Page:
SEXTON (speaking to students): This is the essence of this religious experience, the phenomena that we are going to study.
FAW: Initially, some of the students, most of them juniors, were skeptical that baseball was the avenue to anything.
JAKE HANSEN (Student, NYU): To be completely honest, when I read the title of the course I thought, well, this sounds a little hokey, but, you know, I took one course with him. It was great. I’ll give this one a shot, but, you know, he really does make his argument well.
FAW: The students are personally approved by Sexton. They are assigned a long list of books and essays, some about religion, some about baseball.
SCOTT COHEN (Student, NYU): I feel I have a more open mind as to what religion can be. I no longer see it as something that needs a deity. It can be something that helps someone better themselves, something that gives them a reason to be moral or ethical.
HANSEN: He uses baseball as an example, but a point he’s been hitting again and again is that baseball is just one possible road to God. The fact that it’s not academic and not typically thought of as religious is what makes the point so effective, is that there is a way to find God and the ineffable, you know, the divine, in everyday life, and it can really be anything that takes you there.
FAW: What this devout Catholic is trying to do here is fuse lessons from the diamond to the underpinnings of faith.
SEXTON: The objective of the class was to get students to think about religion differently. So by using the study of religion and getting them to see it in the context of baseball caused them to go back to their thinking about religion in a different way, that maybe made it less dependent on dogma and more liturgical. Leading some of the students to the fact that they touched the transcendent plane in ways they hadn’t before, or at least understood it was possible to do it in unexpected places.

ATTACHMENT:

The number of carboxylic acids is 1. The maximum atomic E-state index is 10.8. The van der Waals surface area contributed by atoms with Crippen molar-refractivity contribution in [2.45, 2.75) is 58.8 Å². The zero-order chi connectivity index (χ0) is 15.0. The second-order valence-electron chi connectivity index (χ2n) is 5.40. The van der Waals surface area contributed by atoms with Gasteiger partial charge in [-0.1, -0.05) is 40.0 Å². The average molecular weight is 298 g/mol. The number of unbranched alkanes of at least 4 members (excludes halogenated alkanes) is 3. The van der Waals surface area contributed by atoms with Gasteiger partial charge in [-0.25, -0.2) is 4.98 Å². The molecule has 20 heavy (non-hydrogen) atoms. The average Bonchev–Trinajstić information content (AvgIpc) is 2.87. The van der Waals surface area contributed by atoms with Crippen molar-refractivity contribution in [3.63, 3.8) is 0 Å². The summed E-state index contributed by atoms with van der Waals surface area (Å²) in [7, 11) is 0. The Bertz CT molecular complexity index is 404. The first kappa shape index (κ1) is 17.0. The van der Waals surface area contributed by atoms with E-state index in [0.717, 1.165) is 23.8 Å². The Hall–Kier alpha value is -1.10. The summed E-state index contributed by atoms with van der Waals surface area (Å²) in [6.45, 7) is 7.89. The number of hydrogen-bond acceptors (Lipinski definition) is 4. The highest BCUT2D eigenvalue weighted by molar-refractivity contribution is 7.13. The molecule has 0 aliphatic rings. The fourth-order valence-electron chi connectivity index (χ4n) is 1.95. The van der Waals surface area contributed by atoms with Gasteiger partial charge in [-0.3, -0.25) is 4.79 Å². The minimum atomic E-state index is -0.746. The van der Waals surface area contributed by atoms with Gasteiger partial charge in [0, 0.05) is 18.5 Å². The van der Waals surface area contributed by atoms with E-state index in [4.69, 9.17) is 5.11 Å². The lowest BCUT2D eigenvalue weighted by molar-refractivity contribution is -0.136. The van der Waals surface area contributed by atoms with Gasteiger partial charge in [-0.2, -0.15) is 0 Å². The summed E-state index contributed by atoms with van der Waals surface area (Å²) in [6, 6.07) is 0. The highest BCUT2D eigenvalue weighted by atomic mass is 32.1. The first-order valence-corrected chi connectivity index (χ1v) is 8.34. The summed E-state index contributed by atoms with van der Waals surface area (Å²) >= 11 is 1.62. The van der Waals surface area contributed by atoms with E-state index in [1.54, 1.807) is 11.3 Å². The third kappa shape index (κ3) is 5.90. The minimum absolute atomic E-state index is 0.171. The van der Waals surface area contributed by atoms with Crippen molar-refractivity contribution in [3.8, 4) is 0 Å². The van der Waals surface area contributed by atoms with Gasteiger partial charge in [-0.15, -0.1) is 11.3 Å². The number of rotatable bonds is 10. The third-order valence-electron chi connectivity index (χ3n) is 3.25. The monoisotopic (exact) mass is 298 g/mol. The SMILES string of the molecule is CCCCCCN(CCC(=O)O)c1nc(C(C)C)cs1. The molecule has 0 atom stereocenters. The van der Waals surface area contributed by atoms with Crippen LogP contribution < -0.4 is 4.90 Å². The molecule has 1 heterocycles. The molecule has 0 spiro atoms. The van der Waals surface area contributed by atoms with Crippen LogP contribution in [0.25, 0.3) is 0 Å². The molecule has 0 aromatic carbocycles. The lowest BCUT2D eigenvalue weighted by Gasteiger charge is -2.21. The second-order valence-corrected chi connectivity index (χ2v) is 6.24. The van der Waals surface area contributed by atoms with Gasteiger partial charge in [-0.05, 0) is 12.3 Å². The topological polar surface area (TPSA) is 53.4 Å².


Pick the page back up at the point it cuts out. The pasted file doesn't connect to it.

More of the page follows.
FAW: When he’s not running a major university, this is what John Sexton teaches: that this quintessential American game, just like Van Gogh or Beethoven, can sometimes give a glimpse of what matters most.
For Religion & Ethics NewsWeekly, this is Bob Faw in New York.
BASEBALL AND THE INEFFABLE
Read an excerpt from John Sexton’s “Baseball as a Road to God: Seeing beyond the Game” (Gotham Books, 2013):
At its best, a reflection upon one’s faith can reveal what Paul Tillich called “the ultimate concern,” that which motivates people day in and day out, perhaps leading to the complete emptying of self, as seen for example in a Buddhist monk.
Whatever its particular manifestation, faith is an affirmation of something that cannot be expressed, for it is rooted in another domain of knowledge, on that is beyond what is knowable in scientific terms. There is much that is known today, and even more that is unknown today but will be known (perhaps even hundreds of years from now). Faith—true faith—deals with neither the known nor the unknown but knowable. It deals with that which is unknowable in the scientific sense but which the believer knows with all of his or her being (the way, in a wonderful marriage, love is known). This is the domain of faith. Therein lies the most powerful connection to baseball, its rhythms and patterns, astonishing feats and mystical charm; it is not necessary to elevate baseball to the level of ultimate concern to notice that, for the true fan, there is sometimes a touching of the ineffable that displays the qualities of a religious experience in the profound space of faith.
As Ralph Waldo Emerson put it, “All I have seen teaches me to trust the Creator for all I have not seen.” That thought was echoed by William James: “The divine presence is known through experience. The turning to a higher plane is a distinct act of consciousness. It is not a vague, twilight or semi-conscious experience,” he wrote. “It is not a trance.”
And psychiatrist Emanuel Tanay, a Holocaust survivor, also tells us that faith can spur feelings of confidence and optimism. “As your faith is strengthened you will find that…things will flow as they will, and that you will flow with them, to your great delight and benefit.”
From “Baseball as a Road to God: Seeing beyond the Game” by John Sexton (Gotham Books, 2013)